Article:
It’s no secret that acting is a tough business. Those Yale School of Drama graduates who have ventured out into the real world of New York theater know that Yalies are not immune to the plight of the starving artist.

“As much support as you’re given from Yale, there isn’t a support base once you come to New York City,” Pun Bandhu DRA ’01 said. “It can feel like ‘sink or swim.'”

Of the 100,000 actors in the United States, fewer than half make more than $7,500 annually, the national poverty level for a single person, according to “Acting Professionally: Raw Facts About Careers in Acting”, a book by Robert Cohen. With only between 2,000 and 3,000 American actors supporting themselves fully through their acting work, Cohen presents a bleak picture of the highly competitive job market for Yale’s dramatists.

Fortunately, those Yalies bitten by the acting bug have a new home base — the Unofficial New York Yale Cabaret, whose most recent play, “Valiant,” ran through last week.

Formed in December 2004, the group is modeled after the celebrated Yale Cabaret, where playwrights such as David Ives DRA ’84 and actors such as Meryl Streep DRA ’75 got their start. The Cabaret is designed to be a venue where audiences can sit with friends and have a meal as the acting company experiments with innovative theater.

While not all the members of the company are affiliated with Yale, Heidi Seifert DRA ’85, the group’s founder and managing director, said UNYYC currently includes graduates from 1969 to 2001. Seifert, like many other alums, said her fondest memories of acting at Yale came from the Cabaret, and that her goal was to recreate the atmosphere for New York City actors. So Seifert went about recruiting Yale School of Drama graduates and soon amassed enough support to found the theater company.

“It was a really wonderfully charged, energized kind of experience,” Seifert said. “When you get out into New York, you drift all around, and you don’t get to see those incredibly talented people again.”

Bandhu, who is the group’s publicity director as well as its youngest board member, said surviving the rigorous “Yale School of Trauma” creates a community that allows for experimentation.

“It’s kind of the same bond that frat brothers might have after ‘Hell Week,'” Bandhu said.

And the company’s actors are not the only ones encouraged to experiment through the Cabaret. Its members often perform plays by unknown and emerging playwrights, and within its first year of existence, the UNYYC has staged a New York premiere, a United States premiere and a world premiere.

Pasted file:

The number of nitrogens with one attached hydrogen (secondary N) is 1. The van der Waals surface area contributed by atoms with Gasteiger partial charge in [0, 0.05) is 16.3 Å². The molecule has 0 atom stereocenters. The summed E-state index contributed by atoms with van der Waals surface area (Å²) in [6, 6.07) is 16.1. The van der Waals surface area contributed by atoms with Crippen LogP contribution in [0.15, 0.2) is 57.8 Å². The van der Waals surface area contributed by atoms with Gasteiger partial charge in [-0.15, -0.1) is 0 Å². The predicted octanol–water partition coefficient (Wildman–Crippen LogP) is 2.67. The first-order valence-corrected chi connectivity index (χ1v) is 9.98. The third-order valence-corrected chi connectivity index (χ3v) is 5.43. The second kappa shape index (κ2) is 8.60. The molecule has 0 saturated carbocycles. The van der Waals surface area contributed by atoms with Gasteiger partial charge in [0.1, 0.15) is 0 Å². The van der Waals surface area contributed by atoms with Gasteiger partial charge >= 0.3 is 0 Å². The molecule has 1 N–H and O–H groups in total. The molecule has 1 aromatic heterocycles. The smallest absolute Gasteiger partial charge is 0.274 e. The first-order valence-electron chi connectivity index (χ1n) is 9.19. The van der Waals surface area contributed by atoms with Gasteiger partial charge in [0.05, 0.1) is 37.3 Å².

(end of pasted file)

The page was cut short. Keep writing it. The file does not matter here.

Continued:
Liz Alsina DRA ’06, the managing director of the Yale Cabaret, said alumni treasure their Cabaret experiences.

“It’s a culture of acceptance, risk, of trying new things, being fun,” Alsina said. “There’s still a pressure to do really great work, but it’s also balanced with a sense of enjoyment.”

Yet no amount of talent, innovation or even determination can protect UNYYC from the brutal jaws of the New York theater industry. The group was forced to leave its first home, the restaurant Bennigan’s, after the establishment closed earlier this year.

“The problem is that New York real estate is so expensive,” Seifert said. “And we’re looking for something really special — the Cabaret atmosphere.”

The troupe found a new stage at the West Bank Cafe soon after Bennigan’s closed. However, the Cabaret is still searching for a permanent home.

Kenny Bell, coordinator of special events at West Bank Cafe, said Yale alumni have been performing in the restaurant for years and are always well received by patrons.

Though the UNYYC’s obscure plays and inventive staging may make it difficult for them to find a permanent home, their methods are attracting acclaim. The entire group was named one of’s Most Influential People.

An even greater achievement has been creating a community for artistic Yale graduates, Bandhu said. He said the troupe serves as a version of the Yale Club for the arts community.

Perhaps most importantly, UNYYC gives talented Yale actors, lighting and set designers, playwrights, producers and directors an encouraging place to display their provocative talent.

“At one point at Bennigan’s, [the restaurant owners] got scared and wondered if everyone would keep their clothes on,” Seifert said. “If you want to begin to engender new talent, that’s part of the prerequisite. When we bring plays in, we’re looking for that freshness, not knowing how something is going to work out, not doing what everyone is used to seeing.”